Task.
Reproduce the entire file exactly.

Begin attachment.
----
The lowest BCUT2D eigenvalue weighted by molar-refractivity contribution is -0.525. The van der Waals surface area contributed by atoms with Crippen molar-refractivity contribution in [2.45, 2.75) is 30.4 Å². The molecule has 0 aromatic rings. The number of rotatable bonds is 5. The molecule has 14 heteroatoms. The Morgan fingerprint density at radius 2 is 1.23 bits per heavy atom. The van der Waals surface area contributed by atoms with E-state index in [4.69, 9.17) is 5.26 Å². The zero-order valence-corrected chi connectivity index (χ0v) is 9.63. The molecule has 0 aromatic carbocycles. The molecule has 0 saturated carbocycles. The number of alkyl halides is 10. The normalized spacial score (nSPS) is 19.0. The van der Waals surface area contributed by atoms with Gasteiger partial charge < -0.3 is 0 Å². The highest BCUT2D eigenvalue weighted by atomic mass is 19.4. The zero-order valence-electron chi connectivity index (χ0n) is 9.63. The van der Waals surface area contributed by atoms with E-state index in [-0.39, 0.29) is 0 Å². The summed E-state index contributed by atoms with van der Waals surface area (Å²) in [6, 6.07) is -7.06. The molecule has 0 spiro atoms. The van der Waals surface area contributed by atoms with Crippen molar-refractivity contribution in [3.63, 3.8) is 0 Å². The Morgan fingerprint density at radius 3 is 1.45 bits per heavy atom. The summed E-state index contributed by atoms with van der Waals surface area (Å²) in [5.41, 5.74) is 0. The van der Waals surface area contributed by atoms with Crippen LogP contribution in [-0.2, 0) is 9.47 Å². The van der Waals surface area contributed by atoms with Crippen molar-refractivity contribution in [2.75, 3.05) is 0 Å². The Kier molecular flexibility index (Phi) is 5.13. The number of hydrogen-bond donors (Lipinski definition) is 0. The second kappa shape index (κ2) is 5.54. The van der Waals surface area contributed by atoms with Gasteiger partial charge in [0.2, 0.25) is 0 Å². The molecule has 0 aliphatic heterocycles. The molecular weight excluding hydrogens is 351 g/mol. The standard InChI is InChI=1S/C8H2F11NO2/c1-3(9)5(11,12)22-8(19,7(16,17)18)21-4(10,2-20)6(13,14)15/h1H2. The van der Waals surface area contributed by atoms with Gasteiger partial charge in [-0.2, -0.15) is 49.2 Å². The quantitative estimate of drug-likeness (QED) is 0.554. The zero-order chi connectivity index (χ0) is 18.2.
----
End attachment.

The lowest BCUT2D eigenvalue weighted by molar-refractivity contribution is -0.525. The van der Waals surface area contributed by atoms with Crippen molar-refractivity contribution in [2.45, 2.75) is 30.4 Å². The molecule has 0 aromatic rings. The number of rotatable bonds is 5. The molecule has 14 heteroatoms. The Morgan fingerprint density at radius 2 is 1.23 bits per heavy atom. The van der Waals surface area contributed by atoms with E-state index in [4.69, 9.17) is 5.26 Å². The zero-order valence-corrected chi connectivity index (χ0v) is 9.63. The molecule has 0 aromatic carbocycles. The molecule has 0 saturated carbocycles. The number of alkyl halides is 10. The normalized spacial score (nSPS) is 19.0. The van der Waals surface area contributed by atoms with Gasteiger partial charge < -0.3 is 0 Å². The highest BCUT2D eigenvalue weighted by atomic mass is 19.4. The zero-order valence-electron chi connectivity index (χ0n) is 9.63. The van der Waals surface area contributed by atoms with E-state index in [-0.39, 0.29) is 0 Å². The summed E-state index contributed by atoms with van der Waals surface area (Å²) in [6, 6.07) is -7.06. The molecule has 0 spiro atoms. The van der Waals surface area contributed by atoms with Crippen molar-refractivity contribution in [3.63, 3.8) is 0 Å². The Morgan fingerprint density at radius 3 is 1.45 bits per heavy atom. The summed E-state index contributed by atoms with van der Waals surface area (Å²) in [5.41, 5.74) is 0. The van der Waals surface area contributed by atoms with Crippen LogP contribution in [-0.2, 0) is 9.47 Å². The van der Waals surface area contributed by atoms with Crippen molar-refractivity contribution in [2.75, 3.05) is 0 Å². The Kier molecular flexibility index (Phi) is 5.13. The number of hydrogen-bond donors (Lipinski definition) is 0. The second kappa shape index (κ2) is 5.54. The van der Waals surface area contributed by atoms with Gasteiger partial charge in [0.2, 0.25) is 0 Å². The molecule has 0 aliphatic heterocycles. The molecular weight excluding hydrogens is 351 g/mol. The standard InChI is InChI=1S/C8H2F11NO2/c1-3(9)5(11,12)22-8(19,7(16,17)18)21-4(10,2-20)6(13,14)15/h1H2. The van der Waals surface area contributed by atoms with Gasteiger partial charge in [-0.2, -0.15) is 49.2 Å². The quantitative estimate of drug-likeness (QED) is 0.554. The zero-order chi connectivity index (χ0) is 18.2.